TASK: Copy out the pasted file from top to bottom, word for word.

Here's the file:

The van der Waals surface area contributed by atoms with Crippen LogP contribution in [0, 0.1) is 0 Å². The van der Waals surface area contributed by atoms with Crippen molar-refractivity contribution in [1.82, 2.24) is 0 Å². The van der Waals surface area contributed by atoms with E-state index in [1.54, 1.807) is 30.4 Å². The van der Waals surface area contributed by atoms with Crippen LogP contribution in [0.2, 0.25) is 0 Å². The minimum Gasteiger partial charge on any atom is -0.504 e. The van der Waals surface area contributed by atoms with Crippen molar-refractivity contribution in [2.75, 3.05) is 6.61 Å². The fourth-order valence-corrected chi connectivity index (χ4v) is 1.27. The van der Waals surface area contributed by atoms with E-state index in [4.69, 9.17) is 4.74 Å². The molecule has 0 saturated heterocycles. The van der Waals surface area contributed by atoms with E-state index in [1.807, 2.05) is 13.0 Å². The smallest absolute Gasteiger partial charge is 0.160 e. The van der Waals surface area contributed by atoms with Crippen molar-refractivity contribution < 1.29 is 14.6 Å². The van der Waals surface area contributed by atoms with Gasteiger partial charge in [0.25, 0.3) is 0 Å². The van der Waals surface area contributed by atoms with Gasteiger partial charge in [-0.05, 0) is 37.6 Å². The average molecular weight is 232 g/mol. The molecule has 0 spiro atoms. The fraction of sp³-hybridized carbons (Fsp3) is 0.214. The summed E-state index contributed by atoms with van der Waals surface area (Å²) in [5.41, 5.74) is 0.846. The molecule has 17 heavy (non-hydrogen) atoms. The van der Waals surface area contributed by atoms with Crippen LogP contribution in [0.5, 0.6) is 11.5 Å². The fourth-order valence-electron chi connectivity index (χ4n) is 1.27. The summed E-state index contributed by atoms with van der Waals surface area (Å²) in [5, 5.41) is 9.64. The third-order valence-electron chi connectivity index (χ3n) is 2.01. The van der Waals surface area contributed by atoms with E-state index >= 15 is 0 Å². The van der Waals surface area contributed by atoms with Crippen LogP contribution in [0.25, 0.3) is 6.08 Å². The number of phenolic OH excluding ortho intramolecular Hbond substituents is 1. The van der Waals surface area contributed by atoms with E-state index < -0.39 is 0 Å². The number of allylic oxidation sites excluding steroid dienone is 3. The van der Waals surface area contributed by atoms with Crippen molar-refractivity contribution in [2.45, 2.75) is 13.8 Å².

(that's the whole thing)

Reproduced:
The van der Waals surface area contributed by atoms with Crippen LogP contribution in [0, 0.1) is 0 Å². The van der Waals surface area contributed by atoms with Crippen molar-refractivity contribution in [1.82, 2.24) is 0 Å². The van der Waals surface area contributed by atoms with E-state index in [1.54, 1.807) is 30.4 Å². The van der Waals surface area contributed by atoms with Crippen LogP contribution in [0.2, 0.25) is 0 Å². The minimum Gasteiger partial charge on any atom is -0.504 e. The van der Waals surface area contributed by atoms with Crippen molar-refractivity contribution in [2.75, 3.05) is 6.61 Å². The fourth-order valence-corrected chi connectivity index (χ4v) is 1.27. The van der Waals surface area contributed by atoms with E-state index in [4.69, 9.17) is 4.74 Å². The molecule has 0 saturated heterocycles. The van der Waals surface area contributed by atoms with E-state index in [1.807, 2.05) is 13.0 Å². The smallest absolute Gasteiger partial charge is 0.160 e. The van der Waals surface area contributed by atoms with Crippen molar-refractivity contribution < 1.29 is 14.6 Å². The van der Waals surface area contributed by atoms with Gasteiger partial charge in [0.25, 0.3) is 0 Å². The van der Waals surface area contributed by atoms with Gasteiger partial charge in [-0.05, 0) is 37.6 Å². The average molecular weight is 232 g/mol. The molecule has 0 spiro atoms. The fraction of sp³-hybridized carbons (Fsp3) is 0.214. The summed E-state index contributed by atoms with van der Waals surface area (Å²) in [5.41, 5.74) is 0.846. The molecule has 17 heavy (non-hydrogen) atoms. The van der Waals surface area contributed by atoms with Crippen LogP contribution in [0.5, 0.6) is 11.5 Å². The fourth-order valence-electron chi connectivity index (χ4n) is 1.27. The summed E-state index contributed by atoms with van der Waals surface area (Å²) in [5, 5.41) is 9.64. The third-order valence-electron chi connectivity index (χ3n) is 2.01. The van der Waals surface area contributed by atoms with E-state index >= 15 is 0 Å². The van der Waals surface area contributed by atoms with Crippen LogP contribution in [0.25, 0.3) is 6.08 Å². The number of phenolic OH excluding ortho intramolecular Hbond substituents is 1. The van der Waals surface area contributed by atoms with E-state index < -0.39 is 0 Å². The number of allylic oxidation sites excluding steroid dienone is 3. The van der Waals surface area contributed by atoms with Crippen molar-refractivity contribution in [2.45, 2.75) is 13.8 Å².